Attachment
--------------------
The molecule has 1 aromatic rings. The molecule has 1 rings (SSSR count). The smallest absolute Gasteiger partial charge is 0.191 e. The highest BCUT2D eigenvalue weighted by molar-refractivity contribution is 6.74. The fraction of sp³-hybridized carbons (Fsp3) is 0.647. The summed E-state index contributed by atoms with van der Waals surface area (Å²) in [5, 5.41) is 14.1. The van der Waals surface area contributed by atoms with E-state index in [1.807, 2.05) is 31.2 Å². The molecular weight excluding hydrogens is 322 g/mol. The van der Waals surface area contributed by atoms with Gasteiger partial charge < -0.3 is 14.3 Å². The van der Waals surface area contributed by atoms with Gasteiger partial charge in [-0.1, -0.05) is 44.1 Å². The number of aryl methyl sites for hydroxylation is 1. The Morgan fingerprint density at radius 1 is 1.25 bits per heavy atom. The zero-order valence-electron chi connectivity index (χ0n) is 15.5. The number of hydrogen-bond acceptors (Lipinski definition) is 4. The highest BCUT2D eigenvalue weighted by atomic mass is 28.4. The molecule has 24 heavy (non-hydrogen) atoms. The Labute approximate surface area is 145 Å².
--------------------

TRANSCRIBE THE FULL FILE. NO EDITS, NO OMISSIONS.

The molecule has 1 aromatic rings. The molecule has 1 rings (SSSR count). The smallest absolute Gasteiger partial charge is 0.191 e. The highest BCUT2D eigenvalue weighted by molar-refractivity contribution is 6.74. The fraction of sp³-hybridized carbons (Fsp3) is 0.647. The summed E-state index contributed by atoms with van der Waals surface area (Å²) in [5, 5.41) is 14.1. The van der Waals surface area contributed by atoms with E-state index in [1.807, 2.05) is 31.2 Å². The molecular weight excluding hydrogens is 322 g/mol. The van der Waals surface area contributed by atoms with Gasteiger partial charge < -0.3 is 14.3 Å². The van der Waals surface area contributed by atoms with Gasteiger partial charge in [-0.1, -0.05) is 44.1 Å². The number of aryl methyl sites for hydroxylation is 1. The Morgan fingerprint density at radius 1 is 1.25 bits per heavy atom. The zero-order valence-electron chi connectivity index (χ0n) is 15.5. The number of hydrogen-bond acceptors (Lipinski definition) is 4. The highest BCUT2D eigenvalue weighted by atomic mass is 28.4. The molecule has 24 heavy (non-hydrogen) atoms. The Labute approximate surface area is 145 Å².